2. Measurable: KPIs should be easily measurable. Sometimes teams can get stuck trying to identify the “perfect” metric for measuring progress toward their project goals. In this pursuit, the team may lose sight of metric options that are already available or automatically reported. Sustainable KPIs should be relatively easy to obtain updates for. If a metric requires time-consuming auditing, or is not readily available to the project team, groups should think twice before selecting it as a KPI. Data that is challenging or time-consuming to obtain is not likely to be regularly updated and reported to stakeholders. Providing timely and accurate updates on KPI performance is an excellent way to support the sustainability of improvements and spark conversations about additional opportunities to enhance processes and reach the team’s goals.
  3. Manageable: KPIs should include metrics that are within the sphere of management control and influence for the project team. If the team selects metrics that include measuring process elements that the team has no control over, then they are not going to be measuring what matters. Teams should select KPIs that are within the scope of their project, are reflective of a successful outcome and are performance drivers for their work. Sometimes nice-to-have or might-be-interesting metrics can sneak onto the KPI list for project teams. These additional metrics are not needed; the team should focus in on the metrics that will provide accurate feedback on its performance.

Summary

Remember that successful KPIs:

  • Include a balance of outcome metrics and process metrics.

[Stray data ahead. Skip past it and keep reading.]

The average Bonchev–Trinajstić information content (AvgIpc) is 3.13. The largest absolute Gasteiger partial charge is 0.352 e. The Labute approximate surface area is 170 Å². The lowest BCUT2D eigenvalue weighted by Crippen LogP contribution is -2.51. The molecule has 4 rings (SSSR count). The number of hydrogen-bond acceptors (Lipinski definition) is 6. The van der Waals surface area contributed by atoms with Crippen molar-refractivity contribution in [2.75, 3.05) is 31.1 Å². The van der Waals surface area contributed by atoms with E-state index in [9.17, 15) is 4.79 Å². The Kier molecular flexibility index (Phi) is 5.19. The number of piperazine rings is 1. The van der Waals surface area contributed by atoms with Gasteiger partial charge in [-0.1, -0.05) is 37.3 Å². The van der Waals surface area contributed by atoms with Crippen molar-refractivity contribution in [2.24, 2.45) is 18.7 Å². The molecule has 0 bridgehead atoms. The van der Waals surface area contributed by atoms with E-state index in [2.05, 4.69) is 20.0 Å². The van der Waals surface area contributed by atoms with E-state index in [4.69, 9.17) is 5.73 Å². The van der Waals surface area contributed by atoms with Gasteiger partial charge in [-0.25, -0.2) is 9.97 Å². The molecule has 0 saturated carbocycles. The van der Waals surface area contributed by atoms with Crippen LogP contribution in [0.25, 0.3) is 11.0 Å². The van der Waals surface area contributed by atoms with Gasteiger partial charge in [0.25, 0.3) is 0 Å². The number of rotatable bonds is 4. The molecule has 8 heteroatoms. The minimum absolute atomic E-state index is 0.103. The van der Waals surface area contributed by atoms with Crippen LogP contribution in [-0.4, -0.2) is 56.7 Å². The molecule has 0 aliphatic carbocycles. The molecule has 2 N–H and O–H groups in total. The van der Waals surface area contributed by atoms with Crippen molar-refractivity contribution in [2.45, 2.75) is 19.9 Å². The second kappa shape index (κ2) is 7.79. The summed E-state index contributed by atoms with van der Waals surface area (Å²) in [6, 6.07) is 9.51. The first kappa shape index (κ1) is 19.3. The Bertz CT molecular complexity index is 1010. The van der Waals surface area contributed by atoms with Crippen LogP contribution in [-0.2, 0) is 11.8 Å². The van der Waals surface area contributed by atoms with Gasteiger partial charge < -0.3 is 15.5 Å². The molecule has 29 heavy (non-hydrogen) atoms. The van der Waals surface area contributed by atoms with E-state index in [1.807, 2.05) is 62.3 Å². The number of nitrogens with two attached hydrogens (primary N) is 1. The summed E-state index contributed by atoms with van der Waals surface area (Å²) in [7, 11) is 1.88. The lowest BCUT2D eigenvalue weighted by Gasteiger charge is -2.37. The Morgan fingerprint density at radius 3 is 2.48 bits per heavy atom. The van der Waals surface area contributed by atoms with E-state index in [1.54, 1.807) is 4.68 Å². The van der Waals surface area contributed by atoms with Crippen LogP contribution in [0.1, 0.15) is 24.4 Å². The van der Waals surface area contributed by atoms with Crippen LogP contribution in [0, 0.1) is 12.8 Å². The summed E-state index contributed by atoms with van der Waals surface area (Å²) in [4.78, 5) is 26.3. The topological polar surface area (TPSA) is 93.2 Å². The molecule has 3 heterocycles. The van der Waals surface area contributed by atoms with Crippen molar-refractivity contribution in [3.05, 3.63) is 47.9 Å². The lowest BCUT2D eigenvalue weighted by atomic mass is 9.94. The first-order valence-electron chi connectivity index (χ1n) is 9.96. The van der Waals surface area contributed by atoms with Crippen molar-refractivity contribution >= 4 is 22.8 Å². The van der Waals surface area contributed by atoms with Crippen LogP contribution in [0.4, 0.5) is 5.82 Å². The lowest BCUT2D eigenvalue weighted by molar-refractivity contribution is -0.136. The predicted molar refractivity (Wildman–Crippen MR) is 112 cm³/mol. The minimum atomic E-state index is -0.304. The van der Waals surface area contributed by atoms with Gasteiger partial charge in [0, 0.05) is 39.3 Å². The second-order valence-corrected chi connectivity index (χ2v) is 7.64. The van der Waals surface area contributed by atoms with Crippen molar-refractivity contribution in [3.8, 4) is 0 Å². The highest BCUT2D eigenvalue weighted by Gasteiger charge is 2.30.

• Total three to six metrics.
  • Are developed with the 3Ms in mind.

Crafting KPIs is an important step to guide teams through a continuous improvement process. A coach needs to keep the team focused on what success looks like and how best to measure it.

Register Now

  • Stop this in-your-face notice
  • Reserve your username
  • Follow people you like, learn from
  • Extend your profile
  • Gain reputation for your contributions
  • No annoying captchas across site
And much more! C'mon, register now.

Leave a Comment

You must be logged in to post a comment.

Comments

A. Achour

Thank you for the interesting article which tempts to give an overview over the whole KPI process. I must admit, the article was written in such a clear and simple way that anyone can understand the concept of developing KPIs.
Having said that, I would like to add if I may, a couple of points that are very important and sensitive to a successful KPI development endeavor.
P1: Throughout my career, I have seen some companies identifying KPIs for an improvement project making the big mistake to assign them to someone who has no control or influence over them. A KPI owner must be the one doing the work related to that KPI, has full responsibility, is accountable for the outcome and is part of the organization developing the KPI in question.
P2: A KPI is a future target the organization wants to reach and is measured in % or a number. One can not just say “we should reduce the patient length of stay”, without adding by how many days, hours, minutes or % which is in turn interpreted into the amount of days, hours or minutes…
I don’t want to elaborate on further points because I believe that wasn’t the goal of this article but I believe these two points need to be addressed at this level because they could be very detrimental to any improvement project if misunderstood.

Chris Seider

Neat article and it didn’t even mention SMART as I was thinking during the article.

Well written.

Halle

Going to apply this to a different situation.



5S and Lean eBooks

Six Sigma Online Certification: White, Yellow, Green and Black Belt

Six Sigma Statistical and Graphical Analysis with SigmaXL
Six Sigma Online Certification: White, Yellow, Green and Black Belt
Lean and Six Sigma Project Examples
GAGEpack for Quality Assurance
Find the Perfect Six Sigma Job

Login Form